Erik Duverger will be remembered by all historians of Netherlandish art as a scholar who discovered and published enormous amounts of archival material. This publication, printed only just after his death earlier this year, was the last surprise he came up with.
Duverger discovered the Van den Berghe family archive (at some point devided in two parts and currently preserved in the Ghent City Archives and University Library) and brought it back to light. Francisco-Jacomo van den Berghe, as it now appears, was an important gentleman dealer, living in Ghent and working together with an associate, Gillis van der Vennen, who travelled all the time. They set up an art trade between Paris, Flanders, Brabant and Holland.
The documents, cover a period of some forty years (1692-1733). Duverger worked trough all documents in the collection and retained 427 for publication. The nature of the archival documents is diverse. The major part consists of letters, but accounts, inventories, stock-lists and auction catalogues are also included. Duverger does not explain his selection criteria, but we may assume that he only transcribed those documents mentioning works of art.
The large quantity of notes and letters written by these Ghent dealers and their foreign trading partners – as now published by Duverger – offers so much information that it will take years for several scholars to complete the puzzle of their trading network. Moreover one will undoubtedly have to go back to the archives to study all other documents as well in order to get a complete understanding on how the art trade of Van den Berghe functioned. Unfortunately, Duverger lacked the time to study that thoroughly himself.
In the introduction (in French) Duverger informs us on what he knew about the several people named in the documents. He starts with the key figures Francisco-Jacomo Van den Berghe and Gillis van der Vennen, followed by some brief information on some others mentioned in the book. It does him honor that he still underook this effort. The book has a good and almost complete index.
Though there remains work yet to be done, it is possible to give some indications on how important this publication is for Netherlandish art history and especially for scholars studying the art market. Of the few dozen paintings mentioned in the book, I will pick but one example, in order to show that this publication will open up a range of opportunities for renewed provenance research, as well as to show that it will provide us with new insights into the art market of the early eighteenth century.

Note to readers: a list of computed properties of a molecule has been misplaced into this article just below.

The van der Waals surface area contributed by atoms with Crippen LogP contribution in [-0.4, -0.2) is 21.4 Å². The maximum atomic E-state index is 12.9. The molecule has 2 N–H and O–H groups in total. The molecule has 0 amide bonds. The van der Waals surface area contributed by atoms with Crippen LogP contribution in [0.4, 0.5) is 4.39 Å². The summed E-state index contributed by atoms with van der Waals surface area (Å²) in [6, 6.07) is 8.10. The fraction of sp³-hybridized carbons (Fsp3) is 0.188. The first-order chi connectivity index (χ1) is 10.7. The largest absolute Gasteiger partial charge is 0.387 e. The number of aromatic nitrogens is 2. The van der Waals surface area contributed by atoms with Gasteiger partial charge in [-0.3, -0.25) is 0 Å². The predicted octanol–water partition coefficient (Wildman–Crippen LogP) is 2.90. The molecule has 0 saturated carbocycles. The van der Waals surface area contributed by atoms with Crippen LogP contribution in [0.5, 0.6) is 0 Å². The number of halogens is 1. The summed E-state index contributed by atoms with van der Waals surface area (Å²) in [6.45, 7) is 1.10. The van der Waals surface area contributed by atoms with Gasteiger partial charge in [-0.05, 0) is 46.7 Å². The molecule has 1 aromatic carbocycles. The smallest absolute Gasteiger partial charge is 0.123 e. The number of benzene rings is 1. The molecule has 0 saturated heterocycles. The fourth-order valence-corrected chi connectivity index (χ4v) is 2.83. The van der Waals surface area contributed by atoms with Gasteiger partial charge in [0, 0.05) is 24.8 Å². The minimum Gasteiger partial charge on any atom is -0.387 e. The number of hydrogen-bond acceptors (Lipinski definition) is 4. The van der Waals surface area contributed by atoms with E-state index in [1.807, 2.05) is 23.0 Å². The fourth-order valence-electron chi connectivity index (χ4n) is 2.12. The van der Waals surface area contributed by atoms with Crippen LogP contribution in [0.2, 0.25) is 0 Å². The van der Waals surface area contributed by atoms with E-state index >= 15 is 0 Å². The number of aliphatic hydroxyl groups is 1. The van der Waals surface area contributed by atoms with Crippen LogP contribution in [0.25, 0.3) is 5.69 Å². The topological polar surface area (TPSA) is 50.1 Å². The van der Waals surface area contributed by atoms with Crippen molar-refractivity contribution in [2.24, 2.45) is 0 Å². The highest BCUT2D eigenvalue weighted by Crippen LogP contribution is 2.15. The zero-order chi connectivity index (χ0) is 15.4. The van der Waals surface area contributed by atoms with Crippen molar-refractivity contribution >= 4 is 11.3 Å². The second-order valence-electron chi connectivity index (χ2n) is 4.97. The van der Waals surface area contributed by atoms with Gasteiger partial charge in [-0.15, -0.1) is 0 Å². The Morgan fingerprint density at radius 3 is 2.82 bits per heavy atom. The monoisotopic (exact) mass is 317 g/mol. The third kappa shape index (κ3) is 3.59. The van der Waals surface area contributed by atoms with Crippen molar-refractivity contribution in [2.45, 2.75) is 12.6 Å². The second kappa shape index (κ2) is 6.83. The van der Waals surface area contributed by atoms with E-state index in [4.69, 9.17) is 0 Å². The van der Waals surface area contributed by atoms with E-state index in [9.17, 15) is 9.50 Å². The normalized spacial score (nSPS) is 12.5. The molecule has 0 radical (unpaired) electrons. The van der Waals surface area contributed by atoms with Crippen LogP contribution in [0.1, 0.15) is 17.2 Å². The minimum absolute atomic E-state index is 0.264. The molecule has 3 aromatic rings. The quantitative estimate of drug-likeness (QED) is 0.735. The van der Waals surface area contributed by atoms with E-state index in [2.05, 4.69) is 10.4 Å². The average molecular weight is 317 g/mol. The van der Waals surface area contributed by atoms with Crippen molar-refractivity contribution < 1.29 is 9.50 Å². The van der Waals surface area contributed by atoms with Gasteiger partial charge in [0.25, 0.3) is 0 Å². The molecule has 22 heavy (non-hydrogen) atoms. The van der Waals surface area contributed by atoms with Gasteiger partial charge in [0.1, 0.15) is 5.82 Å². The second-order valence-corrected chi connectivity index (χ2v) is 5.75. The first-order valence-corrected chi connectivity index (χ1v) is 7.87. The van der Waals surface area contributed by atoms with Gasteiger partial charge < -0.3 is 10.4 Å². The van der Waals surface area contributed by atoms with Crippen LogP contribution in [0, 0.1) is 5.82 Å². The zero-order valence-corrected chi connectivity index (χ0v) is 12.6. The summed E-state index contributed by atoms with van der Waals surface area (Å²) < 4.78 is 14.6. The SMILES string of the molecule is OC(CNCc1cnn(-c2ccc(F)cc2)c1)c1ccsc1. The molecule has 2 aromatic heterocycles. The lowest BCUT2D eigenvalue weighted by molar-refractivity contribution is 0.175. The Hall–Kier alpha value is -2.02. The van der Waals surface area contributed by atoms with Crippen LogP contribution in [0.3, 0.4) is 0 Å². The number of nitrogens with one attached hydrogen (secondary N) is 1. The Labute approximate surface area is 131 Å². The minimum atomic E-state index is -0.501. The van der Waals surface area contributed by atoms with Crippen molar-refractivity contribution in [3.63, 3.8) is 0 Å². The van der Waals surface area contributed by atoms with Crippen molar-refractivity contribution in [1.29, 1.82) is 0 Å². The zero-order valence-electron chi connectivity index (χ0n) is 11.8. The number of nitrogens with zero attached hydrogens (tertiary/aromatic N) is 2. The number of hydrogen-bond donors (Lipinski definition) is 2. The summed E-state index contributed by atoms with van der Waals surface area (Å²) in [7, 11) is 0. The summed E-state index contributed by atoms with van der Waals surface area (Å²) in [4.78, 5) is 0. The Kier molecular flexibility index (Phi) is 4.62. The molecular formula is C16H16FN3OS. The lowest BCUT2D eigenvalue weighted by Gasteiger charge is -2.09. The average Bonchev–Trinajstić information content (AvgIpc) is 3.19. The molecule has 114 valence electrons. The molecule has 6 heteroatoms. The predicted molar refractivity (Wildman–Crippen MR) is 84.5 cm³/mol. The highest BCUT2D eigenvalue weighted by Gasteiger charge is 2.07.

A painting which was part of the the ‘stock’ of Van den Berghe en Van der Vennen in 1700 was the Drunken Silenus by Rubens (now in Munich, Alte Pinakothek). It was bought from a Ghent counseler named J. de Jonghe. By 1707 it was sold to the Rotterdam dealer Quirijn van Biesum, who apparently was the company’s Rotterdam associate. On one of his trips to Düsseldorf, Van Biesum took the painting with him, where he sold it to the Elector Johann Wilhem, with whose collection it ended up in Munich. Although the sheer fact that the painting came from a Ghent collection, was sold to a Dutch art dealer and brought to the elector is interesting by itself (all unknown), one should look at the complete picture. Quirijn van Biesum and Gillis van der Vennen, who seemed to have played an important role in this ‘transfer’ were merely delivery men. In Ghent, the financial backing came from Van den Berghe and in Rotterdam, it was the famous merchant and collector Jacques Meyers who supported these kinds of transactions financially. Jacques Meyers is known to have been a gentleman dealer with an aristocratic clientele. For example, he sold Nicolas Poussin’s Seven Sacraments to the Duke of Orleans in 1716. The Silenus is just one example. Other paintings mentioned are for instance Anthony van Dyck’s Portrait of Everhard Jabach(Hermitage), Poussin’s Entombment (Dublin), Rubens’s Landscape with a Cart Crossing a Ford (Hermitage) and many more.
As a few dozen paintings and persons are mentioned in the several letters and accounts of Van den Berghe and Gillis van der Vennen, one can imagine that studying these sources will give us new and clear insight into the elite art trade in the first decades of the eighteenth century. They operated in Paris, Gent, Antwerp, Rotterdam, The Hague and Amsterdam and only dealt with the wealthiest collectors, such as Meyers, Jan van Beuningen, Adriaen Bout, and several others. These in turn sold the works to German princes and English aristocracy. For our understanding of the elite art trade, these archival documents now provide us with an incomparable new entry which will be cited over and over again for many years to come. Let us get to work.
University of Amsterdam
The book was privately published by Duverger himself and is available from his widow: Denise Duverger-Van de Velde, Coupure 385, B-9000 Ghent, Belgium. Cost euro 30 + euro 5 for mailing. Account Denise Van de Velde, 446-4501121-73 (IBAN BE 27 44 64 50 11 21 73).